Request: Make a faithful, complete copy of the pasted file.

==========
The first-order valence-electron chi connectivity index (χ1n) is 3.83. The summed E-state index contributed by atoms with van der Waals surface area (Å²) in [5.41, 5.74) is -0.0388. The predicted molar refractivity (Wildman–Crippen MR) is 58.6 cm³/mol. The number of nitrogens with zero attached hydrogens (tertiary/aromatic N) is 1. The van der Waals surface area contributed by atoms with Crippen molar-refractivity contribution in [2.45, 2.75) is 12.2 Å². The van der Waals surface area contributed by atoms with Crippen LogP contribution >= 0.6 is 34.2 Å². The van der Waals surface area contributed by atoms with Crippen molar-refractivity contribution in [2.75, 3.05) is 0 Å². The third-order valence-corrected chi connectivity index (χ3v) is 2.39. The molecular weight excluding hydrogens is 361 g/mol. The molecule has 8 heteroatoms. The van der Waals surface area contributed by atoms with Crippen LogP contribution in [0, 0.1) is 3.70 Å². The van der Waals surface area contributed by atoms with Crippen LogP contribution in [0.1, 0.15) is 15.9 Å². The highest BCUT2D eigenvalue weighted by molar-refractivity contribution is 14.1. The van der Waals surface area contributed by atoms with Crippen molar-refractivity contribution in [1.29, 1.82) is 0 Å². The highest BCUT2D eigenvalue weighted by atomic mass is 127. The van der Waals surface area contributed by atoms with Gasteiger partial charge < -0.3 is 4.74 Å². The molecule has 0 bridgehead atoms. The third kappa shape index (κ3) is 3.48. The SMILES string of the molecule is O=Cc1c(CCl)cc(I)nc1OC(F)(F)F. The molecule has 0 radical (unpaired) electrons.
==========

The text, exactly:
The first-order valence-electron chi connectivity index (χ1n) is 3.83. The summed E-state index contributed by atoms with van der Waals surface area (Å²) in [5.41, 5.74) is -0.0388. The predicted molar refractivity (Wildman–Crippen MR) is 58.6 cm³/mol. The number of nitrogens with zero attached hydrogens (tertiary/aromatic N) is 1. The van der Waals surface area contributed by atoms with Crippen molar-refractivity contribution in [2.45, 2.75) is 12.2 Å². The van der Waals surface area contributed by atoms with Crippen LogP contribution >= 0.6 is 34.2 Å². The van der Waals surface area contributed by atoms with Crippen molar-refractivity contribution in [2.75, 3.05) is 0 Å². The third-order valence-corrected chi connectivity index (χ3v) is 2.39. The molecular weight excluding hydrogens is 361 g/mol. The molecule has 8 heteroatoms. The van der Waals surface area contributed by atoms with Crippen LogP contribution in [0, 0.1) is 3.70 Å². The van der Waals surface area contributed by atoms with Crippen LogP contribution in [0.1, 0.15) is 15.9 Å². The highest BCUT2D eigenvalue weighted by molar-refractivity contribution is 14.1. The van der Waals surface area contributed by atoms with Crippen molar-refractivity contribution in [1.29, 1.82) is 0 Å². The highest BCUT2D eigenvalue weighted by atomic mass is 127. The van der Waals surface area contributed by atoms with Gasteiger partial charge < -0.3 is 4.74 Å². The molecule has 0 bridgehead atoms. The third kappa shape index (κ3) is 3.48. The SMILES string of the molecule is O=Cc1c(CCl)cc(I)nc1OC(F)(F)F. The molecule has 0 radical (unpaired) electrons.